Posted On January 29, 2014 By In Home & Garden With 3224 Views

Creative Space and Hospitality

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story by Barry Mathias
photography by

At the end of a quiet road, I drive into a landscaped property and park in a wide tiled area in front of a large L-shaped house. The metal roof is multi-angled, embracing a long single storey wing on the left with double garage doors at the end and leading, via a number of wide windows, to the main section.

This is a fascinating building, with a windowed stone turret in the apex, and an imposing porch with a large blue front door, with more windows to the right.

My first impression is that I have entered a medieval banquet hall. Marcella, my welcoming hostess, explains that this becomes the formal dining room for big gatherings. A solid, multi-toned stone wall stretches the entire left side, reaching up to about 15 feet, and above is an impressive arched roof, from which two enormous metal framed lights hang on heavy chains, quite appropriate for the size of the room.

“I knew the effect I wanted to achieve,” says Marcella, pointing to the intricate patterns of the stone blocks. The tiled floor is mottled dark gray, with under floor heating; at the far end, floor-to-ceiling-windows reveal a vista of water and boats. On the wall to the right is a specially-designed display cabinet with sliding doors. In front of the stone wall stands an oak dining table capable of seating 12: “We move it into the centre and collect chairs from around the house when we entertain,” she says enthusiastically. “I wanted to achieve a cool entry, with public space on one side and private on the other.”

Immediately to the right, a short corridor leads to the private area where Marcella and her husband, Jamie, retire when the house is full of guests. On the left is their bright and airy bedroom with picture windows overlooking the marina, and craftsman-built furniture to complement the high ceiling. Their spacious en suite washroom is both artistic and functional. Across the corridor is a comfortable sitting room, and a well-appointed dressing room with individual clothes areas and wall-fitted washer and dryer. “It seemed appropriate to have the laundry close to the clothes,” she explains. “It saves carrying them thorough the house!”

We return to the main entrance and pass through the high stone-clad doorway into a grand space, with a staircase on the left. Marcella stops to show me the Elan computer system that controls all the lights, heating and security throughout the house.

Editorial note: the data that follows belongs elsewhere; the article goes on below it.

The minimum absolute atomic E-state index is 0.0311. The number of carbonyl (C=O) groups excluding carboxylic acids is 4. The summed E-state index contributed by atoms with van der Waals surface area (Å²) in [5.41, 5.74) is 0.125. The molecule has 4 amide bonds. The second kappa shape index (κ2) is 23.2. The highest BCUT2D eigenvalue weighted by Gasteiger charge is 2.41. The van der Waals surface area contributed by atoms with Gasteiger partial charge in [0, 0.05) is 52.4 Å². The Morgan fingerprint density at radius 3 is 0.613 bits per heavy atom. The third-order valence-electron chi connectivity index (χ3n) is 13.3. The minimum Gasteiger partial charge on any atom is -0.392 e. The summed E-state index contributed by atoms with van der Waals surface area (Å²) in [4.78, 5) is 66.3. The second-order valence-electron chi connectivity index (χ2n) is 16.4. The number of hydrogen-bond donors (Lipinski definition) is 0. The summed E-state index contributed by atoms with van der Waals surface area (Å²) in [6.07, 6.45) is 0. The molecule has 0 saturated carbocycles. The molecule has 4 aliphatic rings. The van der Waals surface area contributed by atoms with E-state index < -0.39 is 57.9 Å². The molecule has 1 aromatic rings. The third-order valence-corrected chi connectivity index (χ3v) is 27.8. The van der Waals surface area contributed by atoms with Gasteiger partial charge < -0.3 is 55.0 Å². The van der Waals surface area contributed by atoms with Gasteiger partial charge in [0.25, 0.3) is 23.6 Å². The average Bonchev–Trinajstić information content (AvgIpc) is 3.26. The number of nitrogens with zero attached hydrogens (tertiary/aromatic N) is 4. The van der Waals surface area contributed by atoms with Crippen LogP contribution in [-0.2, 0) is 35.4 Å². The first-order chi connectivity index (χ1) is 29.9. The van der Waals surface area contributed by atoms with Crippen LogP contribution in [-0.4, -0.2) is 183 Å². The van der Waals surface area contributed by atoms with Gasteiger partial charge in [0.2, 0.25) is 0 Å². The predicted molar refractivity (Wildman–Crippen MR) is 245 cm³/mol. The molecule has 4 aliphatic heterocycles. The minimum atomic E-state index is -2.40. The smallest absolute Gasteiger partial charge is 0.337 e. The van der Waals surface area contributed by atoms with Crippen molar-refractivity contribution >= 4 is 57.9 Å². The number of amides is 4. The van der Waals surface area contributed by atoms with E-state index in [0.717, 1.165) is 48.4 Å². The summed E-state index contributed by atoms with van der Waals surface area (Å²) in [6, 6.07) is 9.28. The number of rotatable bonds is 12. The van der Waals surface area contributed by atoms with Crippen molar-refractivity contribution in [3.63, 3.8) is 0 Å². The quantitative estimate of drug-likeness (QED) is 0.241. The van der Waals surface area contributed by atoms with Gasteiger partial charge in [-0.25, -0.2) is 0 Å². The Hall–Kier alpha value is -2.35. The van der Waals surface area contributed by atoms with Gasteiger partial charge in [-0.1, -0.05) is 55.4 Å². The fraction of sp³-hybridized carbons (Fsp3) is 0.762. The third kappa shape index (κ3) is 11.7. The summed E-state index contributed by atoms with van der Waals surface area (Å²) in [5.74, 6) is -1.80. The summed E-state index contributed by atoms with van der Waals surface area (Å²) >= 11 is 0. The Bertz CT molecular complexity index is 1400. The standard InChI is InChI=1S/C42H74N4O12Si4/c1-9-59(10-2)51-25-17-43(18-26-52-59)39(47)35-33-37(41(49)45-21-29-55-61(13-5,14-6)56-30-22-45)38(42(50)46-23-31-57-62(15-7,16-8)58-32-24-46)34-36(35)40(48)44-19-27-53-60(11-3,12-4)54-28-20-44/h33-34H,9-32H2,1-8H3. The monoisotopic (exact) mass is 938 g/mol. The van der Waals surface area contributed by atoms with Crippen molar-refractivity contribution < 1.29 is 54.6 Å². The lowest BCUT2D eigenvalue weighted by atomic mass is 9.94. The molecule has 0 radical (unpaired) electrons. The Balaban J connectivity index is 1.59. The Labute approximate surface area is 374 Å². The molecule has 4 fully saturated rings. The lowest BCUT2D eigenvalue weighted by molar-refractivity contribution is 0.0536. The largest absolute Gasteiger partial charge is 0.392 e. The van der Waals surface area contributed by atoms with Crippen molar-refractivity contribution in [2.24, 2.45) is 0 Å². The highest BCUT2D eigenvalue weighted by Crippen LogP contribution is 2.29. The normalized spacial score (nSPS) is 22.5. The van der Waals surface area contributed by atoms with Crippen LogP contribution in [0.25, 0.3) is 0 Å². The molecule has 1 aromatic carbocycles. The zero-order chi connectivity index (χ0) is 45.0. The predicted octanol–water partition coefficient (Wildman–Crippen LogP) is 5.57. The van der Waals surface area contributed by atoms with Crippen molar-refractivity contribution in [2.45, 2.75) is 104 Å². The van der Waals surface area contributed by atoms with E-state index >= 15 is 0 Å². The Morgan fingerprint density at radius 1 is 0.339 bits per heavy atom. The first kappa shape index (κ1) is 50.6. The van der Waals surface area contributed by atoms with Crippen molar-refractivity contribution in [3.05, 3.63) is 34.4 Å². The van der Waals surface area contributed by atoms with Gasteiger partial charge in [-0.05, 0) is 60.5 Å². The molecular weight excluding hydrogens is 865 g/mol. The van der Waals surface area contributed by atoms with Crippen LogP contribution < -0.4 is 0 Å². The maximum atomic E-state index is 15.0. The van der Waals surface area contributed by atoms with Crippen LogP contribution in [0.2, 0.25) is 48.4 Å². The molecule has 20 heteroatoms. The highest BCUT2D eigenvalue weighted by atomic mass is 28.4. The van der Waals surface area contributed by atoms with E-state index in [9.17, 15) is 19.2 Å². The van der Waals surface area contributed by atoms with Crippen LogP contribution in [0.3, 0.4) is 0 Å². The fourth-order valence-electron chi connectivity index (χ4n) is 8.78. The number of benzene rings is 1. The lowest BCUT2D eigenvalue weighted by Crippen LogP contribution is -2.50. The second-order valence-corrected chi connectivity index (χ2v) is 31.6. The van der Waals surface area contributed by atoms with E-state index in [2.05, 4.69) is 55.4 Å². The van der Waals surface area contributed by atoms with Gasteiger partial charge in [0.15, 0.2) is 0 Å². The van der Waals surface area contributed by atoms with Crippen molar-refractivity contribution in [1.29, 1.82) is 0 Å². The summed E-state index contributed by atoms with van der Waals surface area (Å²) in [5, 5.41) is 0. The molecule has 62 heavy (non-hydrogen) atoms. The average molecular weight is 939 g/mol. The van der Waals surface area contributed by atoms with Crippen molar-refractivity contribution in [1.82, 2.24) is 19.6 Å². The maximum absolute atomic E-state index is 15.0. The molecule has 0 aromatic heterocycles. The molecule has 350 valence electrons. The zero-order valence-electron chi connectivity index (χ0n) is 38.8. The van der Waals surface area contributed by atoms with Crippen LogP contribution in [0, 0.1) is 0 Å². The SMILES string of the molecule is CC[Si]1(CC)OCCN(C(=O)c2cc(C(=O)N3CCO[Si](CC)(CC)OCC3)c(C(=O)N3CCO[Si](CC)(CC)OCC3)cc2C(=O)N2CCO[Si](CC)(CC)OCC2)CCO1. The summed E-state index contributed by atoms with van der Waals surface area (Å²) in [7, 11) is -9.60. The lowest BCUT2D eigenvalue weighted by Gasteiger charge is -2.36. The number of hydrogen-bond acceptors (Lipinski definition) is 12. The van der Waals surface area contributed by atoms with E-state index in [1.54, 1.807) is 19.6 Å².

On our right the stone wall encloses a welcoming fireplace, with large settees and armchairs forming a u shape around a long low table. It is a well-lit room with floor-to-ceiling windows and glass doors that cover the entire length of the house facing the water.

The social area flows naturally into the kitchen, which is dominated by a sizeable island that serves as a breakfast table with its high, padded seats, and as a friendly gathering or work area. An attractive tiled wall complements the stove, and ample surfaces and numerous cupboards give a traditional feel: the dishwasher and other appliances are hidden behind matching wood doors. To the right is an intimate dining area for six, and everywhere the subtle tones and colours add to the sense of comfort. Outside on the patio, is a life-sized model of a Calgary cow!

“We bought this property seven years ago. We were attracted to its spectacular position,” Marcella smiles. “The building was in poor shape, and about 50 years old.” They rented out the house for two years while they tied up their affairs in Calgary. Then, in May 2010, they arranged for the local fire department to burn it to the ground. “It took one day of controlled burns,” she says. Using Coastal Construction as their contractors and with design help from James McIntyre they built the house of their dreams, taking possession in April 2012.

The turret I saw from outside encloses the curved staircase, that leads to a long gallery overlooking the living quarters. At the end are two well-appointed bedrooms leading to Marcella’s bright office. The view, facing west, is magnificent.

This house welcomes people. I am reminded of this as I move down the corridor towards the garage, with the tennis court beyond. On the right is a glass door facing their private dock. “This area is for our sailing friends,” she says. It contains a laundry, a well-equipped washroom and a very large bedroom/lounge.

Rarely have I seen a house that is so successful in combining luxury with relaxed hospitality.



Your West Coast Culture. A magazine about the people and places that make the Saanich Peninsula the little piece of paradise we call home.

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